Stage monitors are designed to do something quite different from what normal stereo speakers are designed to do. That means if you get great stage monitors, they won't sound so great as stereo speakers and vice/versa. But you could use one for the other. Getting effective stage monitors is more important, to me, because you want to be able to hear yourself ...


8

I haven't found any comments on this question online from someone who actually knows a lot about amplifier design. I also have not been able to find any horror stories such as "I did this once and destroyed my amp/speaker", which I would expect to find if it were actually an issue. I have found many mentions of professional bass players using guitar amps and ...


7

Having faced this issue some times, the best reccomendation i can give you is first of all, listen to your recordings in various systems, the more, the best, because if you want the world to listen to it, you can never test every system in the world, so, try as many as you can and try to balance for the best in all the systems. Particularly, one of the best ...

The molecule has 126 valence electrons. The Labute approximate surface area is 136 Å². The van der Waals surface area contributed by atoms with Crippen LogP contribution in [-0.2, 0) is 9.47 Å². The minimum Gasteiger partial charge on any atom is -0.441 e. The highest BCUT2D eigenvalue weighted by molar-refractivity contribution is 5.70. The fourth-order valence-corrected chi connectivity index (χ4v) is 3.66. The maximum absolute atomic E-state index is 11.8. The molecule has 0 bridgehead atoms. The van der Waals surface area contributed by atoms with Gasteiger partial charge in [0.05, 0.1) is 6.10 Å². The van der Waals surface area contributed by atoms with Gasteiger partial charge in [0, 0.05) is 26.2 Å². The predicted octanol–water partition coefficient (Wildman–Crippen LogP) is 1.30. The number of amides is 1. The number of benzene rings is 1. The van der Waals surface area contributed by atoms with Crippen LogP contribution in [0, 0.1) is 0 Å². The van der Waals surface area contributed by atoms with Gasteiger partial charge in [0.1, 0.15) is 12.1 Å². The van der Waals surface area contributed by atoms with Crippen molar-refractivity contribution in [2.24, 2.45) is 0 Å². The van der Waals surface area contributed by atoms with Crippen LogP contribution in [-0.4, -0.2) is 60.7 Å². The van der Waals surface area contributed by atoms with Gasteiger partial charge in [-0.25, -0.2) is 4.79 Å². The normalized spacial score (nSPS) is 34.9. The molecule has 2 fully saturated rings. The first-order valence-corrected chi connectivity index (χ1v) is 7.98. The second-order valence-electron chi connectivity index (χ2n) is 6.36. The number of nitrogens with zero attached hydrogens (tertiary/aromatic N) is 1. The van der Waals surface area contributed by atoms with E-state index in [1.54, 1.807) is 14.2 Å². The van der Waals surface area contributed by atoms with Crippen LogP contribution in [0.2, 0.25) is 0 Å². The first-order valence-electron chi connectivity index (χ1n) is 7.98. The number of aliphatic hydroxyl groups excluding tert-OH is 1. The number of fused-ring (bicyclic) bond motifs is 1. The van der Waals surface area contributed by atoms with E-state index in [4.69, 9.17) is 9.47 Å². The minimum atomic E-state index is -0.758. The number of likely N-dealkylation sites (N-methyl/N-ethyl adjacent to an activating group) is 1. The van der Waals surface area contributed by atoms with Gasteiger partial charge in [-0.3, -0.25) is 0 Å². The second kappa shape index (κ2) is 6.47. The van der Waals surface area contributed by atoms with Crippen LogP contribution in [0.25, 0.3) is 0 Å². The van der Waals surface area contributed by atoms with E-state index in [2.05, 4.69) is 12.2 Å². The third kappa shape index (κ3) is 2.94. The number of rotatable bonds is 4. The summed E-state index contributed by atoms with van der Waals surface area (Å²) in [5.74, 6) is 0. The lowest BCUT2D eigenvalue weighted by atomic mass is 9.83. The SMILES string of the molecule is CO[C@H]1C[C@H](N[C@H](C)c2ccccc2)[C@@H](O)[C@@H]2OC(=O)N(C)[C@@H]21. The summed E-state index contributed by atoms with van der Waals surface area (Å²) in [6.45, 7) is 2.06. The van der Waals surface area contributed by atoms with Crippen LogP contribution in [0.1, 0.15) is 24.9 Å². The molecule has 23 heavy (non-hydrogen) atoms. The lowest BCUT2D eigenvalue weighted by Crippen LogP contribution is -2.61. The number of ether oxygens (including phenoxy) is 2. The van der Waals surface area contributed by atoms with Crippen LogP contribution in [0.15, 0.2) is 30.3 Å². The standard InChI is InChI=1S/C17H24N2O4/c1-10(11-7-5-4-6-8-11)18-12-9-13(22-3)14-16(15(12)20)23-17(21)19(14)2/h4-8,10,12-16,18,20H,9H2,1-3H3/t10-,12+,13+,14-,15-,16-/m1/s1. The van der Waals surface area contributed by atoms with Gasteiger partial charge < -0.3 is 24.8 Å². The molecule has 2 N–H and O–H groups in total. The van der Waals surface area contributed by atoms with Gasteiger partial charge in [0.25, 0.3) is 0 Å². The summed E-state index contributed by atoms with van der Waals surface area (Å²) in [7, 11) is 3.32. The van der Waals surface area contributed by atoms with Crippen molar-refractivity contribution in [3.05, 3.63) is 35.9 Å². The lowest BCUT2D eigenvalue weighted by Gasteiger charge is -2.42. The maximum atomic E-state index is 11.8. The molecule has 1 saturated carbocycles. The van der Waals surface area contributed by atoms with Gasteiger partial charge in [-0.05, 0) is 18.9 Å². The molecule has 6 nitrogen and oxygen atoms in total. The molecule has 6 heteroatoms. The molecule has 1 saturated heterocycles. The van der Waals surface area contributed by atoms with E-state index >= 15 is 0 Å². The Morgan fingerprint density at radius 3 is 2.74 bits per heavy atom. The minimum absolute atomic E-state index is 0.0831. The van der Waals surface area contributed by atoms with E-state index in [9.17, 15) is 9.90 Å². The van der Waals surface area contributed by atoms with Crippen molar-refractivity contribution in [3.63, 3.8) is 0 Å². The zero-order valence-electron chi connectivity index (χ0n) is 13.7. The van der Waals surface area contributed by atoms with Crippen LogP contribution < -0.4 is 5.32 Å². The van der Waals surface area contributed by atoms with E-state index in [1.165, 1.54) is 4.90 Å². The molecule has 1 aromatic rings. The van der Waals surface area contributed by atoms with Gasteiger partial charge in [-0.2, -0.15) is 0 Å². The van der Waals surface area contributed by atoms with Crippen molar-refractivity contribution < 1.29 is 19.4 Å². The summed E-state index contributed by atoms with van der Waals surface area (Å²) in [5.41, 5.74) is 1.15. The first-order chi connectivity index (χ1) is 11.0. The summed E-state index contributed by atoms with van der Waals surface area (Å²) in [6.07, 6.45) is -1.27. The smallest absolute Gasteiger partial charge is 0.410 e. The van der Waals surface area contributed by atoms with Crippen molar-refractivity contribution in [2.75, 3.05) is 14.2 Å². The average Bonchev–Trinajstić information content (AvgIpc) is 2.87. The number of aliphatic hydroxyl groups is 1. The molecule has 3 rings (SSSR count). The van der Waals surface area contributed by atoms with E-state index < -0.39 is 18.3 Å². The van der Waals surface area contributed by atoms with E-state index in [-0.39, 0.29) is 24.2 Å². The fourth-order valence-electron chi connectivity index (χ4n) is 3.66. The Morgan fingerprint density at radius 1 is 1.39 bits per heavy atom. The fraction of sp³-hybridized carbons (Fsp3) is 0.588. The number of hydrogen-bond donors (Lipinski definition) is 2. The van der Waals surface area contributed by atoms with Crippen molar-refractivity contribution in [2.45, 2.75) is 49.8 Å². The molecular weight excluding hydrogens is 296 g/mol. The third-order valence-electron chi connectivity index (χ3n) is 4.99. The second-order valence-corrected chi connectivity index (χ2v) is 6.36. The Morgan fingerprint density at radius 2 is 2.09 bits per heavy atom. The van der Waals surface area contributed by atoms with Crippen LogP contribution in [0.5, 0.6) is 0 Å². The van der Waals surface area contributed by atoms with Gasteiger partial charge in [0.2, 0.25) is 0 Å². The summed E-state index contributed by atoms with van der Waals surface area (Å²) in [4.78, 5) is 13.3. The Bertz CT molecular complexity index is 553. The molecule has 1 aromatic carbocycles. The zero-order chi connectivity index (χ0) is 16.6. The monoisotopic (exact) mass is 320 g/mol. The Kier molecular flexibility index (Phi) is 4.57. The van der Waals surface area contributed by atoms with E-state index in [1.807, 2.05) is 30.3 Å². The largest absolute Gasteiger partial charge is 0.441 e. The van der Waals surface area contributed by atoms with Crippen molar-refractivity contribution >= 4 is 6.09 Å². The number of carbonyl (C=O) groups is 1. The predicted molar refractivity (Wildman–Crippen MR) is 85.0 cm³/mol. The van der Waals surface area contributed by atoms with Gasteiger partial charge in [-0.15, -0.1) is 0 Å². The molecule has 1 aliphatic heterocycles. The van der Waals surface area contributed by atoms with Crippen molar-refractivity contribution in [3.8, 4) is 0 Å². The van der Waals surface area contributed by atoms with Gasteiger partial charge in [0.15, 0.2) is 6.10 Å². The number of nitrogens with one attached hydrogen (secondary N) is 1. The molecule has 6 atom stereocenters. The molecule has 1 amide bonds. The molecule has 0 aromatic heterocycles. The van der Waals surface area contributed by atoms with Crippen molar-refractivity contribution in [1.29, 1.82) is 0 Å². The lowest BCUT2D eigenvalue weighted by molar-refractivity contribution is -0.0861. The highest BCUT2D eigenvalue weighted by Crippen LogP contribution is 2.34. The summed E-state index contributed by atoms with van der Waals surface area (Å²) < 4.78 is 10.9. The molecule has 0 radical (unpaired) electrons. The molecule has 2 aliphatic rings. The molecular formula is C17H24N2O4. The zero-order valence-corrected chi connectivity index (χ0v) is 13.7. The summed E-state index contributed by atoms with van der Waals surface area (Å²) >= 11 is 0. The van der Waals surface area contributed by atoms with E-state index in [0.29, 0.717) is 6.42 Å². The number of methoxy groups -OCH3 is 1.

7

I see that you noticed this happens usually with the bass amp, and I don't see an answer addressing bass in particular. I can think of some reasons: Mechanical Coupling Bass amps are isolated from the floor to avoid mechanical coupling. Depending on the venue (stage design, materials, acoustics, etc) floor vibration can cause an array of problems, like ...


7

Key factors (hometheatershack.com) are your woofers' combined surface area; their displacement, achievable low Hz factors and an amplifier capable of delivering the power needs of the speaker configuration. You simply cannot expect this, to do what this does, which makes it feel like this. Behind the bar at the club, you might find racks full of ...


7

Hi fidelity reproduction of high frequencies is undesirable in electric guitar amplification. If you look at what actually comes out of a guitar amp, things get really messy around 5 - 6 kHz and then drop off rapidly after that. This is a good thing. If you ever use any kind of amp or pedal distortion designed for guitar and then run it directly into a ...


6

Usually the ohms rating is the minimum the amp is safe with (as when you reduce resistance you increase current) so you are going the safer direction here by using an 8 ohm speaker. So for a 300W amplifier through a 4ohm speaker, using Power = Current squared X Resistance, you can supply up to around 8A. Using your 8ohm speaker the same equation gives your ...


6